However, the Green Revolution also created a huge divide between big landowners and small landowners, or the landless. The owners of large farms were the main adopters of the new hybrid varieties. They were the major beneficiary because of their better access to irrigation water, fertilizers, seeds, and credit. By contrast, small farmers remained untouched by the benefits of the Green Revolution. They were badly impacted because it resulted in overall lower product prices and higher input prices. The landless farmers used to rent land from rich landlords for their survival. After the introduction of hybrid seeds, landlords increased the rent of the land. Critics also argue that the Green Revolution encouraged unnecessary mechanization, thereby pushing down rural wages and employment. Vandana Shiva has rightly pointed out the paradox that after two decades of the Green Revolution, the Punjab is neither a land of prosperity nor peace . She says that instead of peace, the Green Revolution brought conflict and violence to the Punjab. This happened because it created a disparity among landowning and landless communities.
Escaping the Green Revolution
Ironically, the regions of Bihar and eastern Uttar Pradesh currently witnessing reverse migration did not experience the fruits of the Green Revolution until very late. One of the prime reasons for this was that canal and private tube well irrigation, which played a key role in the Green Revolution in Western India, especially in the Punjab, remained absent here. While canal irrigation remained neglected, the use of private tube wells could not increase, as it required huge investment. Interestingly, Alfred Deakin, the Australian Commissioner of Public Works, who visited India to understand the irrigation system in 1891, did not draw in his map of the canal network any canals in Bihar and eastern Uttar Pradesh. This was because the British government realized that the region already had a web of rivers, and so it did not require canal irrigation. As it turned out, in the latter half of the twentieth century, economies of scale could not be realized through the fragmented and small-scale farmlands of Bihar and eastern Uttar Pradesh, and so private tube wells were not considered to be realistically feasible.
While the new hybrid variety of rice was quite resistant to summer heat, it needed very frequent watering. Ostensibly, Bihar and eastern Uttar Pradesh, being part of the huge mid-Ganga plain fed with many rivers coming down from the Himalayas and meeting the mighty Ganga, could have been the cradle of hybrid rice cultivation. However, the network of rivers posed a challenge because of annual floods, especially the Kosi, also known as the “sorrow of Bihar.” The farmers here had to depend on monsoon rains, which also failed every four to five years.
While big landholding families were able to introduce hybrid seeds because they could afford tube wells, tractors, pesticides, and fertilizers, small landholder families continued to depend on traditional crop varieties that did not require frequent irrigation . Naturally, these crops did not supply them with enough yield, and it was difficult for an entire family to survive on the grain produced. During the eighties, the growing trend among the young, rural, landless workers was to move to cities like Patna and Varanasi for work. This trend increased to include migration to more distant cities during the nineties. After the adoption of liberalization policies by the central government, many industries developed with the support of foreign direct investment, which gave a much-needed boost to the dwindling economy. However, the pitfall was that these industries mostly developed in Delhi, Gurgaon, Noida, Pune, Hyderabad, Bengaluru, Chennai, and Mumbai. Remote regions of Bihar and eastern Uttar Pradesh remained bereft of industrial development, thereby forcing poor, landless workers from small landholding families to migrate to the industrial cities for work.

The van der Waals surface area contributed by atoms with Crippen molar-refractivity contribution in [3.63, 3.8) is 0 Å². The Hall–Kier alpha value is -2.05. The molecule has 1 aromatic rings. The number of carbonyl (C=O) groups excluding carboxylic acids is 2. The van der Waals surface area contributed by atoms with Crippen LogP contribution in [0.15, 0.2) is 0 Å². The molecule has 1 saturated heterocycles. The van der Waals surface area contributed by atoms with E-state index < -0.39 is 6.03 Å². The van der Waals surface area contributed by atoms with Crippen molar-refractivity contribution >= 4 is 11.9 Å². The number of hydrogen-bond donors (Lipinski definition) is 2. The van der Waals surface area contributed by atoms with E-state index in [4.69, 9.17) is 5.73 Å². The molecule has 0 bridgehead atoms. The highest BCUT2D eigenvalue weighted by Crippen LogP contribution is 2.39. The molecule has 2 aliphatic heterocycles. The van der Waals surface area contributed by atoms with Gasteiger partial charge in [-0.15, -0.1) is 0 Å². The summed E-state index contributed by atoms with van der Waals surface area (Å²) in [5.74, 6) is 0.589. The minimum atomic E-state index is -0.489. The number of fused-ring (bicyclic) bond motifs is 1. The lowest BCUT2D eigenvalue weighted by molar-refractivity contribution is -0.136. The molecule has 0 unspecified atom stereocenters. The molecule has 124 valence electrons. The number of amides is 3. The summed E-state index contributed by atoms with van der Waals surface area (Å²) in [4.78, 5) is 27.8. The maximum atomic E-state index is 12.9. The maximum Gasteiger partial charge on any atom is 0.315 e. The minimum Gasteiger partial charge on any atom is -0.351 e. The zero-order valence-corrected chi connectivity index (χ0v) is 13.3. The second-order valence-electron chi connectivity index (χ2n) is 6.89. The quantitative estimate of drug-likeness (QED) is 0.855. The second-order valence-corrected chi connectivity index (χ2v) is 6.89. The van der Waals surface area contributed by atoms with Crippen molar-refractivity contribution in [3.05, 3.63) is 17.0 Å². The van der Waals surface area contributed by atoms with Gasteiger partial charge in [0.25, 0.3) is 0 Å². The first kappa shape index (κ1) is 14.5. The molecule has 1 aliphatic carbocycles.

The ever-growing number of migrant workers was also coincident with the rise in long-distance trains connecting Patna and Mughalsarai to big cities, which occurred because most of the time the Railway Minister in the central cabinet came from Bihar, as for example did Ramvilas Paswan, Lalu Prasad Yadav, and Nitish Kumar. These ministers used their tenure as an opportunity to provide easy transportation to their voters. It was an easy solution to the regressive economy of the state, as a large amount of money was sent by these workers back to their families, keeping the rural economy moving. However, in the long run, it proved to be a retrograde step, as it made the state’s economy parasitical on development in other regions.
Now that the coronavirus pandemic has led to reverse migration to areas previously suffering from a lack of economic development, it is the right time for the government to promote setting up industries in these undeveloped areas. Sai Balakrishnan has rightly observed that it is largely within the arc of the Green Revolution that we also witness clusters of Special Economic Zones . It is high time for India to work on its macro economies for inclusive growth. The solution lies in creating employment opportunities in regional areas to reduce the immense population pressure facing big cities such as Delhi, Pune, and Mumbai, a problem that becomes glaringly obvious when sudden calamities such as the coronavirus pandemic occur.
 “67 Lakh Migrants Return to 116 Districts in 6 States,” The Indian Express, New Delhi, 11 June 2020.
 J. R. McNeill, Something New Under the Sun: An Environmental History of the Twentieth-Century World (New York: W.W. Norton, 2000).
 Vandana Shiva, The Violence of Green Revolution: Third World Agriculture, Ecology and Politics (London: Zed Books, 1991).
 Alfred Deakin, Irrigated India: An Australian View of India and Ceylone, Their Irrigation and Agriculture (London: W. Thacker and Co., 1893).
 Vipul Singh, Speaking Rivers: Environmental History of a Mid-Ganga Flood Country (Delhi: Primus Books, 2018), 107.
 Yuko Tsjita, “How Agriculture in Bihar Lagged Behind,” in Yuko Tsjita, ed., Inclusive Growth and Development in India (New York: Palgrave Macmillan, 2014): 40–73.
 Sai Balakrishnan, “India’s Brutally Uneven Development Patterns are Mapped in Routes Migrant Workers are Taking Home,” Scroll.in, 26 May 2020.
Agrawal, Arun, and K. Sivaramakrishnan, “Introduction: Agrarian Environments,” in Arun Agrawal & K. Sivaramakrishnan, eds. Agrarian Environments: Resources, Representations, and Rule in India, 1–22. Durham: Duke University Press, 2000.
Ahlberg, Kristin L. ““Machiavelli with a Heart”: The Johnson Administration’s Food for Peace Program in India, 1965–1966.” Diplomatic History 31.4 (2007): 665–701.
Brown, Lester R. Seeds of Change: The Green Revolution and Development in the 1970s. New York: Praeger, 1970.
Cullather, Nick. The Hungry World: America’s Cold War Battle Against Poverty in Asia. Cambridge, Mass.: Harvard University Press, 2010.